If female lions are attracted to a darker mane, then surely it would make sense, if you were a male lion, to have as dark a mane as possible. Yet, not all male lions have manes like this and there appears to be no fooling around in trying to woo perspective mates. If having a dark mane is a superior trait then there must be some cost involved in having a ‘black mane’. Inspired by the work of Craig Packer I decided to give some results and conclusions from their work conducted on this subject.
It has long been noted that lions in different regions had different mane characteristics, and even back in the early 20th century this trait was linked to variety in ambient temperature. All lions are extremely sensitive to heat: males in colder, higher-altitude habitats tend to have bigger manes than those in hot, humid climates.
A high volume to surface area ratio means that larger animals have more difficulty with high temperatures. If one looks closely at lion behaviour you will note that a large percentage of this is done to reduce heat stress. This includes: sleeping in the heat of the day and moving by night, lying on their backs to expose their thinly skinned bellies, resting on raised areas in an attempt to catch the breeze and panting after consumption of large meals.
Unlike dogs, lions do not have cool wet noses, and unlike people, they don’t sweat. Their only means of thermoregulation comes from breathing and radiation from the skin. This is where the big downside and catch of the mane comes in. The mane traps the heat in and so prevents the efficient dissipation of heat. Dark hairs, by nature, are thicker than light hairs, so they trap more heat in. The darker surface also absorbs more solar heat than the lighter ones. You begin to see the difficulty of having a dark mane.
Through the use of the technology of infrared thermography, (which can measure the precise surface temperature of a distant object) the researchers of University of Minnesota managed to get some fascinating results. They spent 3 months taking ‘heat-photographs’ of lions in east Africa. They even ventured to Tsavo…home to the notorious ‘maneless’ lions. They wanted to see if the difference in body temperature was caused by the difference in body size alone (males bigger than females) or to see if the temperature differences could be accounted for by the presence of the mane! Thus they needed ‘thermo-photos’ of male and female lions in different temperature areas.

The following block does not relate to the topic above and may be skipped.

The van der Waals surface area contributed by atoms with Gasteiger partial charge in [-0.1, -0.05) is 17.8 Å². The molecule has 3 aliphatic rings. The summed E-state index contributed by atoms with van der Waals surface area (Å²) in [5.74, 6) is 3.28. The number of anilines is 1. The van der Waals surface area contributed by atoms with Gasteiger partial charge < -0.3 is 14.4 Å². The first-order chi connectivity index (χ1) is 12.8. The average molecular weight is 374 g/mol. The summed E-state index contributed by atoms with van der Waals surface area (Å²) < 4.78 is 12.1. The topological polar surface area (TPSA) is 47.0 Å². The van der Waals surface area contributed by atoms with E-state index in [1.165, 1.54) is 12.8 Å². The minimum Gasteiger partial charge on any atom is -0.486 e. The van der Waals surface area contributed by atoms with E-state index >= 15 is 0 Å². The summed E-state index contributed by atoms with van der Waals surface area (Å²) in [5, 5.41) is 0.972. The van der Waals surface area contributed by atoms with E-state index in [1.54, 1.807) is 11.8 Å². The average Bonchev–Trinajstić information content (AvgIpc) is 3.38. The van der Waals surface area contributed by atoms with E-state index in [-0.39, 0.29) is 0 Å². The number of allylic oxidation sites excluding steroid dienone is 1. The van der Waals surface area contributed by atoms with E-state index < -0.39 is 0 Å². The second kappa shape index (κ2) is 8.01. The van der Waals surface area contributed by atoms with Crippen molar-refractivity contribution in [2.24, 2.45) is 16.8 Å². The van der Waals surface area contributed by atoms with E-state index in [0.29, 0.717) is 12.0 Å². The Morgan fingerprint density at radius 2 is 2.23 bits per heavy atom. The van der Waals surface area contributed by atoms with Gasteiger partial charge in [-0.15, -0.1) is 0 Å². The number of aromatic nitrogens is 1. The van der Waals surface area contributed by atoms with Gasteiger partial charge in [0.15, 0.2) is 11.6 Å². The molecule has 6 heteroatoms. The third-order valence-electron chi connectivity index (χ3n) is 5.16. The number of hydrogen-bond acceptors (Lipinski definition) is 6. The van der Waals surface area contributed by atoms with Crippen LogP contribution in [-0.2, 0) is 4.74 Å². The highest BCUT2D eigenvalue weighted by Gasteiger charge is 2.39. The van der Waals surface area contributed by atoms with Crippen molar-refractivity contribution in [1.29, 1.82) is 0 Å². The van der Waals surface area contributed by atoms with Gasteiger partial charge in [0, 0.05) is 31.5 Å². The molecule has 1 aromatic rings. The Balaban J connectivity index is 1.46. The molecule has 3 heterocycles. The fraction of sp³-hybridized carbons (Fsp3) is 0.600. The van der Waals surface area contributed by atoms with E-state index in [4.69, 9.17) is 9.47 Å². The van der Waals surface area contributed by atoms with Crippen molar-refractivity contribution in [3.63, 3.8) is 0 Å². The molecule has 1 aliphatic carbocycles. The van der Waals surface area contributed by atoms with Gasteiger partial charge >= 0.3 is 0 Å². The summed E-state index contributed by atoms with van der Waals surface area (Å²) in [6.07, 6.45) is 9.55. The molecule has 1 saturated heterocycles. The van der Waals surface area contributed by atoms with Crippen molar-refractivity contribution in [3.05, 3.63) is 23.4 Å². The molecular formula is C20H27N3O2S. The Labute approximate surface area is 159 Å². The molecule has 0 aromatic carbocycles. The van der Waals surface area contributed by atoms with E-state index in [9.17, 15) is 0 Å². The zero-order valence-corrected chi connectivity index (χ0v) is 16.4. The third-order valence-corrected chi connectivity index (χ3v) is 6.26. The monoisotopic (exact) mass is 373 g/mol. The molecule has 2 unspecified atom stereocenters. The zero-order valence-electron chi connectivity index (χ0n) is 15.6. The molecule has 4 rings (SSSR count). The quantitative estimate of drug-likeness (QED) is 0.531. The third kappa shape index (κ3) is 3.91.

The ‘maneless’ males in Tsavo had a similar body temperature to the lionesses in the area, regardless of their greater size. They were able to rule out body size. They found that mane length had little effect, but males with darker manes were significantly hotter than those with lighter manes, even after controlling for ambient temperature, wind, humidity and prior activity.
Through some very clever testing they had proved that the males with darker manes paid a higher price in terms of heat stress. The same team of scientists also proved that males with darker manes had higher proportions of abnormal sperm. Dark manned males were also noted, time and time again, to reduce their food intake on hot days. This was not the case with the lighter manned lions in the same area. So, in conclusion, there may be advantages to having a dark mane but this also comes at a cost. This cost comes in the form of heat stress. Many lions are not prepared to pay this price!
Written by Adam Bannister
Inspired by West, P. M., and C. Packer. 2002. Sexual selection, temperature and the lion’s mane. Science 297:1339–1343.